Book 33 Completed
Wow. The world is full of sorrow, pain, and heartache. Every continent, every group of people. But I’m starting to feel as though Africa’s rivers are really just a collection of tears running across the land. Don’t Let’s Go to the Dogs Tonight is a powerful memoir of loss.
Let me start by saying, I disagree with the criticism of this book. Fuller in her Author’s Note says, “I am African by accident, not by birth. So, while my soul, heart, and the bent of my mind are African, my skin blaringly begs to differ and is resolutely white. And while I insist on my Africanness…I am forced to acknowledge that almost half of my life in Africa was realized in a bubble of Anglocentricity, as if black Africans had no culture worth noticing and…they did not exist except as servants and terrorists.” This is meant to be a childhood memoir — not a political memoir, not a reflective memoir. Fuller wanted to paint a picture of her parents and the Africa she knew growing up. She succeeded in telling a captivating story — depressing, shrouded in tragedy, and poignant.
People who are frustrated at the colonialist attitude are, I think, missing the point. Of course her parents have a colonialist attitude — they are racist colonialists. And that is a demographic of Africa that exists; that’s a point of view that’s fascinating to read. Her parent’s viewpoint doesn’t make this a bad book.
There is a compelling scene where her mother drunkenly tells a visitor that Africa deserves at least one country for the whites — she is genuinely angry that one-hundred white people died (to the 13,000 Kenyans) fighting for Kenya’s independence. She sheds no tears for the thousands, only expresses rage at the hundred who died for black independence. Of course, that scene is jaw-dropping and shocking. “She said what? She thinks what?” And Fuller captures these moments in clear, rich detail, without comment or explanation. I liked that a lot. What did other readers want from her? An apology? She was a child. She was a witness.
At the heart of this book is the story of Fuller’s mother: A mentally unstable alcoholic who has a love/hate relationship with Africa. In my opinion, Fuller’s mom earned her right to slowly descend into madness, pills, and whisky. If losing a child is life’s greatest tragedy (and I’m inclined to think that there is nothing worse than outliving a child), then losing three children is an unfathomable atrocity. Five children. Three dead and buried in African soil. One died of meningitis – a bright eyed toddler. Her three year-old drowned in a pond while she was being watched by the author (my own heart is burdened with guilt FOR her). And then her baby son had only a few short days on this earth; born with complications that the government-run hospital could not afford to help.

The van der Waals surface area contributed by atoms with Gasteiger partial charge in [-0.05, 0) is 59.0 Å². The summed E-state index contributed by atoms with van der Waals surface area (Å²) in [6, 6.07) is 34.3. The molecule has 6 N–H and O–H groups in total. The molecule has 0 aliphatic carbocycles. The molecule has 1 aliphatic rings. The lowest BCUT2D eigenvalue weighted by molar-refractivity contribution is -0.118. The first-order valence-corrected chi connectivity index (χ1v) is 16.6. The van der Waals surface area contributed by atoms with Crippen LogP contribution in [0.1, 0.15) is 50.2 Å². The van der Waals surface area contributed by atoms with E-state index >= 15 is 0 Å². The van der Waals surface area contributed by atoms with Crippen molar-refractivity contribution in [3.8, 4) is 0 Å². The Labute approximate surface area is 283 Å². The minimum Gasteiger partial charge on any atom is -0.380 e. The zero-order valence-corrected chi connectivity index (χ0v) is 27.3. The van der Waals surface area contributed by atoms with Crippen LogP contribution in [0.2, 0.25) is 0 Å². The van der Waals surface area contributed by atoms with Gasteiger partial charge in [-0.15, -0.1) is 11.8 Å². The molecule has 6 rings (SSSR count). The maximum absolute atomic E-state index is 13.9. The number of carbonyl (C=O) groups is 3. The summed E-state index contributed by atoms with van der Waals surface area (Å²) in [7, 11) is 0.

At dinner last night, I tearfully asked Matt how we could survive something like that. The honesty is: You don’t. Not entirely. I wouldn’t. I know that.
But aside from that…this book hooked me. (Um, obviously, I finished it in a day.) There are different stories to every country, different perspectives; and the beauty of this wide world of literature is that we don’t have to limit ourselves to one voice, one story. The story of the child-soldiers, the story of the politicians, the story of the slaves, and the story of the colonialists — all of them have a place in our hearts, minds, and bookshelves. The thread that runs through these particular stories, no matter what side you’re on, is that they are all unavoidably sad.